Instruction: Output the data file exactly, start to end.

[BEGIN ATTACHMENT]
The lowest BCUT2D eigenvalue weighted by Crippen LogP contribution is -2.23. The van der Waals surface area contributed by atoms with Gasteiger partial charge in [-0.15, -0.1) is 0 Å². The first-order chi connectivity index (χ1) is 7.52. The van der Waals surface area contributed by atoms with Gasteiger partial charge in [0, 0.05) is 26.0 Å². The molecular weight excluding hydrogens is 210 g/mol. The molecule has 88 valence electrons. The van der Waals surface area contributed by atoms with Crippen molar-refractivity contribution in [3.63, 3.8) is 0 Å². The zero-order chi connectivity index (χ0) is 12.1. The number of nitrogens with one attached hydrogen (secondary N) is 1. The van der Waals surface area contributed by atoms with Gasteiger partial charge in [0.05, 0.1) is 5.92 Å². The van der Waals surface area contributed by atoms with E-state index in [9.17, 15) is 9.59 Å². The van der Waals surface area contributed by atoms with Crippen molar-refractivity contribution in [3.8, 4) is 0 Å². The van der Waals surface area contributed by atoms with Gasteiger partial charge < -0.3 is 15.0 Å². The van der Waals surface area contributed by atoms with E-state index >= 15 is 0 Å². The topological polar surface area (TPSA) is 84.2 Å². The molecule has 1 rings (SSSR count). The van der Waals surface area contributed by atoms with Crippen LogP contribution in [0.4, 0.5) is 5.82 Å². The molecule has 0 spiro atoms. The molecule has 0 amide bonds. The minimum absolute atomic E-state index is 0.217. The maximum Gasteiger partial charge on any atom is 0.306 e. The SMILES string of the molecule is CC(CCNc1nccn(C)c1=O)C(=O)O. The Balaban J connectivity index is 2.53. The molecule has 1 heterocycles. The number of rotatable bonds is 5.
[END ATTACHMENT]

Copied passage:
The lowest BCUT2D eigenvalue weighted by Crippen LogP contribution is -2.23. The van der Waals surface area contributed by atoms with Gasteiger partial charge in [-0.15, -0.1) is 0 Å². The first-order chi connectivity index (χ1) is 7.52. The van der Waals surface area contributed by atoms with Gasteiger partial charge in [0, 0.05) is 26.0 Å². The molecular weight excluding hydrogens is 210 g/mol. The molecule has 88 valence electrons. The van der Waals surface area contributed by atoms with Crippen molar-refractivity contribution in [3.63, 3.8) is 0 Å². The zero-order chi connectivity index (χ0) is 12.1. The number of nitrogens with one attached hydrogen (secondary N) is 1. The van der Waals surface area contributed by atoms with Gasteiger partial charge in [0.05, 0.1) is 5.92 Å². The van der Waals surface area contributed by atoms with E-state index in [9.17, 15) is 9.59 Å². The van der Waals surface area contributed by atoms with Crippen molar-refractivity contribution in [3.8, 4) is 0 Å². The van der Waals surface area contributed by atoms with Gasteiger partial charge < -0.3 is 15.0 Å². The van der Waals surface area contributed by atoms with E-state index >= 15 is 0 Å². The topological polar surface area (TPSA) is 84.2 Å². The molecule has 1 rings (SSSR count). The van der Waals surface area contributed by atoms with Crippen LogP contribution in [0.4, 0.5) is 5.82 Å². The molecule has 0 spiro atoms. The molecule has 0 amide bonds. The minimum absolute atomic E-state index is 0.217. The maximum Gasteiger partial charge on any atom is 0.306 e. The SMILES string of the molecule is CC(CCNc1nccn(C)c1=O)C(=O)O. The Balaban J connectivity index is 2.53. The molecule has 1 heterocycles. The number of rotatable bonds is 5.